This is the first time I’m writing about Clover Health Investments (NASDAQ:CLOV). And one of the first things that came up in my research was a Hindenburg Research report that explains some, but not all, of the decline in CLOV stock.
However, since this is the first time I’m looking at the company, I’m going to put that report on the shelf. Besides, one of its claims, that Clover reimburses physicians at 2x the standard Medicare rate, is clearly disclosed in its “deep dive” presentation to investors. Is this much ado about not much? I don’t know so I’ll move on.
Unlike me, several InvestorPlace contributors have had at least one chance to offer an opinion on CLOV stock. And so with the company recently posting earnings, I was interested in Mark Hake’s article that said CLOV stock could be in for a rough ride if it didn’t deliver a stellar earnings report.
Well, Clover did just that. It posted record revenue that was over 20% higher on from the prior year quarter. And it reaffirmed its forward guidance to a range that was in line with analysts’ expectations.
But the stock hasn’t responded. It seems that retail investors have a heavy lift just to get CLOV stock back to $10 per share.
Is the Growth Realistic?
At the beginning of the year, Clover had around 55,000 members. By the end of 2021, it plans to have around 75,000. That’s aggressive growth, but it may be attainable because the “run rate” for new Medicare patients is about 10,000 a day.
And it must be stated that currently over 90% of Clover’s members are in two areas of New Jersey. The company itself is only in eight states. So on the face of it, the company may have a realistic shot at growth.
Counting On Changing Habits
I remember going to my primary care physician when electronic health records were going mainstream. Although he generally felt it was going to be a net benefit, he lamented the extra time and redundancy of inputting patient health data.
Clover Health has a proprietary system that I imagine will only be as good as the information that is entered into the system. That’s how predictive analysis works. If the software isn’t aware of items in a patient’s medical history, it will be more limited in its ability to predict potential outcomes.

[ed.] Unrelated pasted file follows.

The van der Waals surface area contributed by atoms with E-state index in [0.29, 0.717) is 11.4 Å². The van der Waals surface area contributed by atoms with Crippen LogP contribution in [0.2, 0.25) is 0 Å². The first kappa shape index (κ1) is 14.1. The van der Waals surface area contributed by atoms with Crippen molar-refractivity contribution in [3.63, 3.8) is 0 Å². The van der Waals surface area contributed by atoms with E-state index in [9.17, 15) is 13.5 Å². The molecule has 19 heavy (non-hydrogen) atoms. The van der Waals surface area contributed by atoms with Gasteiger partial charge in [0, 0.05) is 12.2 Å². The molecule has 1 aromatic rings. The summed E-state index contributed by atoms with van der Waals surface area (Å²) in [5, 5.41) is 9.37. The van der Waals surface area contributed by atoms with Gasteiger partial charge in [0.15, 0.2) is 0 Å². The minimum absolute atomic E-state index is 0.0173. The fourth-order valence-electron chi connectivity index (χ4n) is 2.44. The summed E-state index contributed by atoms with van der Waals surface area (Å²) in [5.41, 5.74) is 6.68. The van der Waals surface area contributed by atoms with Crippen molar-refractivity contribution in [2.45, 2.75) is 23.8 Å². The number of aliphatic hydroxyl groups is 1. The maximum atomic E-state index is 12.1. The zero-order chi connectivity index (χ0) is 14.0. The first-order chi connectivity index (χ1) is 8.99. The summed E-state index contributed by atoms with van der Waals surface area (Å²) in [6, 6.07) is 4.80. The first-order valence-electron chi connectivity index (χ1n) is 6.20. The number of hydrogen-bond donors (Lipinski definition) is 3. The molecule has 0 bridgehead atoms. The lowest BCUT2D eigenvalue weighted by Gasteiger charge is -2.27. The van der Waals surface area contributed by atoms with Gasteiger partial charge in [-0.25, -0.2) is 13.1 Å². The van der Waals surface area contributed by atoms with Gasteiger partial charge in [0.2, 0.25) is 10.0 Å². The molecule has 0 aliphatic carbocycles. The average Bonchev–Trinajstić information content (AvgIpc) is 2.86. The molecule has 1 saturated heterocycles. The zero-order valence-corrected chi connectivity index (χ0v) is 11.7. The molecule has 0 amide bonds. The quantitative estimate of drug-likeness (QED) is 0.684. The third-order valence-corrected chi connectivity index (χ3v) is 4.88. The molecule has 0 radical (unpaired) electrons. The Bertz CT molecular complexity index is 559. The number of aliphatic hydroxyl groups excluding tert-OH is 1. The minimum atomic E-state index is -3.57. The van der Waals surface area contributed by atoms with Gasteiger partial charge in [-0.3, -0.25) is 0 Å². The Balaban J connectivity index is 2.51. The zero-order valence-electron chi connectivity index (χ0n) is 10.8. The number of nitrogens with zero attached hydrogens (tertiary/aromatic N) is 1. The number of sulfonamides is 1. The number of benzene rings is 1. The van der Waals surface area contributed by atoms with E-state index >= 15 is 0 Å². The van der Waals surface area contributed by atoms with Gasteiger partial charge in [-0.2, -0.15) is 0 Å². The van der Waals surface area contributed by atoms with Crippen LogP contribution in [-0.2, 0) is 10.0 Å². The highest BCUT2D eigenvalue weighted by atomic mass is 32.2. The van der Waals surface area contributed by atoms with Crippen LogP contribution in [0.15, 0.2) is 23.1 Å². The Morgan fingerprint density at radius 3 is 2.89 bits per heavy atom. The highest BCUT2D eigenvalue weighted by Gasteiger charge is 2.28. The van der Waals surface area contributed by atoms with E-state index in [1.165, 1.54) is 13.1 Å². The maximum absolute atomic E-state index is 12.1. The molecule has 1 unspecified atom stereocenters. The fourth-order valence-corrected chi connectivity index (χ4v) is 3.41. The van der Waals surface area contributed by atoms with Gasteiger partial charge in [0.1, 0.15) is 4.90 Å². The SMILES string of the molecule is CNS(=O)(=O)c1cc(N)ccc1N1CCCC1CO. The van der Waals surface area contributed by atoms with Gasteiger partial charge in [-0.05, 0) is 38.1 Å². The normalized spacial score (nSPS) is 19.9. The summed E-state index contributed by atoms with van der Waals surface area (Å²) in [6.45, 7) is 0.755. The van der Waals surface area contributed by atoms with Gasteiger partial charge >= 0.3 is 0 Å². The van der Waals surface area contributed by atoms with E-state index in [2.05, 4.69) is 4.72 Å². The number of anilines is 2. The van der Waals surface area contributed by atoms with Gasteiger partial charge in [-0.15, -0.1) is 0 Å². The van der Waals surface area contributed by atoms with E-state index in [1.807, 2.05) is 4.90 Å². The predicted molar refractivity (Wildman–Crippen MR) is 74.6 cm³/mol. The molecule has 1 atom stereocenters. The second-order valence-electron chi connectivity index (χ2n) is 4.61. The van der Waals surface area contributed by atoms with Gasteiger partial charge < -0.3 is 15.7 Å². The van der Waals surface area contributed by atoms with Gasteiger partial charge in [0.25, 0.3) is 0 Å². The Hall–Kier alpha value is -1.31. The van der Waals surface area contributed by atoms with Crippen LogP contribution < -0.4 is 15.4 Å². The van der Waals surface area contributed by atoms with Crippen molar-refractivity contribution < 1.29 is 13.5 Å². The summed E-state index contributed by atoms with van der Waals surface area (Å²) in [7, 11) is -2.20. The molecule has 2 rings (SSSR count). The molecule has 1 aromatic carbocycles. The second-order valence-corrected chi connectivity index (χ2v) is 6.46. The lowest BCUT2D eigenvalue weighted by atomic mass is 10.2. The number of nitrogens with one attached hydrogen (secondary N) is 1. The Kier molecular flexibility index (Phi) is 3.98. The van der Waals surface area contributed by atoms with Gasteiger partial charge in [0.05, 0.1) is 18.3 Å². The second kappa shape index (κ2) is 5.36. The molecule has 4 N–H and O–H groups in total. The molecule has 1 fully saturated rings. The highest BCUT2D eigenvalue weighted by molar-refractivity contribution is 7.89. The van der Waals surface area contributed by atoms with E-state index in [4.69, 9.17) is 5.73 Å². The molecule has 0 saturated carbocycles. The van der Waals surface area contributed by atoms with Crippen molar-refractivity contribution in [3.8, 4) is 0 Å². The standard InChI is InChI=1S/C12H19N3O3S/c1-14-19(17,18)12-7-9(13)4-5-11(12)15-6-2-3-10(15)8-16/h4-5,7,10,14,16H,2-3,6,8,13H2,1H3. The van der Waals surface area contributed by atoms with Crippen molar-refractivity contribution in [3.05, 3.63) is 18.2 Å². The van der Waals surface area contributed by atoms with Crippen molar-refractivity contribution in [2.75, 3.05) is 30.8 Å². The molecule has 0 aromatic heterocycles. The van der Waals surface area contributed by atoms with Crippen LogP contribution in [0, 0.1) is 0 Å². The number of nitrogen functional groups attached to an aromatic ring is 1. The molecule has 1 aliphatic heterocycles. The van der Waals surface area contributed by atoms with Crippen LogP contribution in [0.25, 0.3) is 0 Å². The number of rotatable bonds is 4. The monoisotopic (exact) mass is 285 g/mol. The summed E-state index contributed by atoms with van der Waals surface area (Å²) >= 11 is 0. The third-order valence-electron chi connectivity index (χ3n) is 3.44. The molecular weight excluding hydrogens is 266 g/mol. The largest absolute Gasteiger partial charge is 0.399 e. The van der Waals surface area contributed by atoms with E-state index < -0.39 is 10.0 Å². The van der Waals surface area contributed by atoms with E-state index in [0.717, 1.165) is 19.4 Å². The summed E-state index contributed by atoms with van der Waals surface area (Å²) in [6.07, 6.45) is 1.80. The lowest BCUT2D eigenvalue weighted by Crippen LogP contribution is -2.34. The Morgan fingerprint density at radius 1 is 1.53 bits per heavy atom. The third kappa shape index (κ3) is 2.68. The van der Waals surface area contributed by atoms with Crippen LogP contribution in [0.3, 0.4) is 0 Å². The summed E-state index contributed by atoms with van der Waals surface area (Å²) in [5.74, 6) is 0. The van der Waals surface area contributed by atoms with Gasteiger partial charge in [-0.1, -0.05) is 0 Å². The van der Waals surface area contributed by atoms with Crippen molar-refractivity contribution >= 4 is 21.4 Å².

I’m not suggesting that doctors and (more likely) nurses are not capable of data entry. I’m simply saying that it may be some time before the system has enough robust data to deliver on its promises.
This is a critical factor because Clover is paid a fixed amount by the federal government for every patient. That amount is based on the rating the company receives. That means that the value of each patient in the network is dependent on the quality of service that Clover provides.
Furthermore, not every patient will be part of the Clover network. That means what could be a disruptive technology, could easily seem like a distraction. Still, if more patients become part of the network, it would seem to be less of an obstacle.
Is CLOV Stock Oversold or a Falling Knife?
If I knew the answer to that question, I’d be doing something else for a living. As it stands, the technicals don’t look good and short interest remains high. With facts like that, you’d have to be crazy to invest in CLOV stock, right?
Maybe not. I agree with my InvestorPlace colleagues that the outlook for Clover Health will remain uncertain until the Hindenburg Research report is either confirmed or shown to be in error. But at a price below $10, and an RSI number of around 38, I can understand why risk-tolerant investors may want to take a small position.
The company’s growing revenue and subscriber numbers suggest the stock won’t be going to zero. From the outside looking in, I think the software needs time to get seeded before the real savings can be in evidence.
On the date of publication, Chris Markoch did not have (either directly or indirectly) any positions in the securities mentioned in this article. The opinions expressed in this article are those of the writer, subject to the InvestorPlace.com Publishing Guidelines.
Chris Markoch is a freelance financial copywriter who has been covering the market for seven years. He has been writing for Investor Place since 2019.